Blockchain Technology Is Coming To An Application Near You

The decentralized ledger technology isn’t just for cryptocurrencies anymore.


Throughout the history of the semiconductor industry, disruptive IC technologies have been brainstormed and developed by innovative thinkers, offered up for global consideration through technical papers and conferences, discussed and scrutinized, put to the test at alpha and beta sites, and – once proven – adopted for widespread use. The path is similar for inventive applications.

Blockchain is one such advancement that is gaining momentum. This 11-year-old means of enabling the secure distribution of data for digital transactions has its roots in cryptocurrency. Two specific characteristics of blockchain – its ability to serve as a decentralized ledger and the way that it protects any entered data from being modified – make it appealing to businesses. It can be used to efficiently record transactions between two parties in a way that is both verifiable and permanent, which could make this technology a key asset in battling identity theft and online fraud.

Blockchain has the potential to both streamline and safeguard the digital business operations of companies ranging from online start-ups to large retailers. In one of its more far-flung applications, blockchain is being used to certify the authenticity and history of natural diamonds, providing the ability to tell the real thing from synthetic gems and fake stones. Imagine no more stressing over the possibility of supporting blood diamonds or sweating out the authenticity of your loved one’s engagement ring.

In other applications, “smart” connected technology can be extended beyond our phones, appliances and cars to include official documents such as stock certificates, property deeds and insurance plans. A blockchain ledger can maintain a record of who has current ownership of important papers, effectively becoming a “smart key” that allows access only to the permitted person(s). This capability could digitally revolutionize government, finance, healthcare and other fields that rely on bulletproof documentation.

Blockchain also can be used to verify the path from farm to table and make the foods we eat safer. By keeping a registry of the specific section or field where a head of lettuce was harvested, blockchain may help to pinpoint the sources of dangerously tainted foodstuffs much more quickly. This will not only keep consumers safer from illness, but help to reduce the unnecessary disposal of food that is suspected to be contaminated, but actually is not. It also can improve the integrity of foods by tracing whether your organic arugula or free-range turkey is really as advertised.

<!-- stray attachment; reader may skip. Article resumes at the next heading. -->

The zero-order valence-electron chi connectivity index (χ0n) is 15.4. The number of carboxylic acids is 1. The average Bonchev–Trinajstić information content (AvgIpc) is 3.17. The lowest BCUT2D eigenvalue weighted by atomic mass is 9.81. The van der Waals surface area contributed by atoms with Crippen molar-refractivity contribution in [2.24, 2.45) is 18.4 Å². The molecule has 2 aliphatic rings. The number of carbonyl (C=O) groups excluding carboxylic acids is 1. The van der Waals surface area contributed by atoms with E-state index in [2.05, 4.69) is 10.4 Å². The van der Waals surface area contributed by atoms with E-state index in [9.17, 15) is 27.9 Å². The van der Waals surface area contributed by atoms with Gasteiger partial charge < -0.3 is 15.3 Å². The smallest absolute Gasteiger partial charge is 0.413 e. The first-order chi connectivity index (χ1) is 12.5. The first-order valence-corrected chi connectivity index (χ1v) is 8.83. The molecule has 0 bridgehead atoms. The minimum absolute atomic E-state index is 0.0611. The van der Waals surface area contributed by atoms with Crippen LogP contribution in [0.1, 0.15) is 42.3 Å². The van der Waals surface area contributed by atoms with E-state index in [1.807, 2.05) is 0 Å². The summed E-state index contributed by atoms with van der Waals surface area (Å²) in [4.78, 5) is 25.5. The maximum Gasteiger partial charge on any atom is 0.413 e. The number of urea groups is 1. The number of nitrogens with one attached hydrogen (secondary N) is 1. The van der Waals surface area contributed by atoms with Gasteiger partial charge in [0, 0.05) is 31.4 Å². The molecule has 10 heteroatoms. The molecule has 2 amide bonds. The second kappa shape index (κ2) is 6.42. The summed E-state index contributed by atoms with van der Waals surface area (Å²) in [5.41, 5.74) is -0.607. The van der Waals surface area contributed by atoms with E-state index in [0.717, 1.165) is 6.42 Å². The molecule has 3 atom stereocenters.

Although it’s not ironclad, blockchain may be the most hackproof network in existance. While traditional networks rely on a central data storehouse, all information on a blockchain is decentralized, encrypted and cross-checked by the entire network.

Because of its distributed design, there is no third-party data center for transactions. This helps to protect against data loss because each user’s computer, or node, has a complete copy of the ledger. Losing one or two nodes does not raise the risk of system-wide data loss.

In addition, everything is encrypted. File signatures can be verified across all the ledgers on all the nodes in the network to ensure that they have not been altered. If an unauthorized change is made, the traced signature is rendered invalid.

As worldwide connectivity continues to expand, serious concerns about data vulnerability are growing with it. Europe’s General Data Protection Regulation (GDPR) represents a huge step in addressing the issue of data privacy, but there are always those who subvert and break the law. Blockchain’s design allows user-friendly yet incorruptible data tracking with validity that is easy to confirm. Its transparency offers a refreshing alternative to the way that much of our personal, online information has been dissected and manipulated for financial gain by some “Big Brother” technology giants.

With a breadth of applications that is nearly unlimited, blockchain technology looks promising to make the leap from managing digital currencies to becoming the next-generation solution for how we live and work online.

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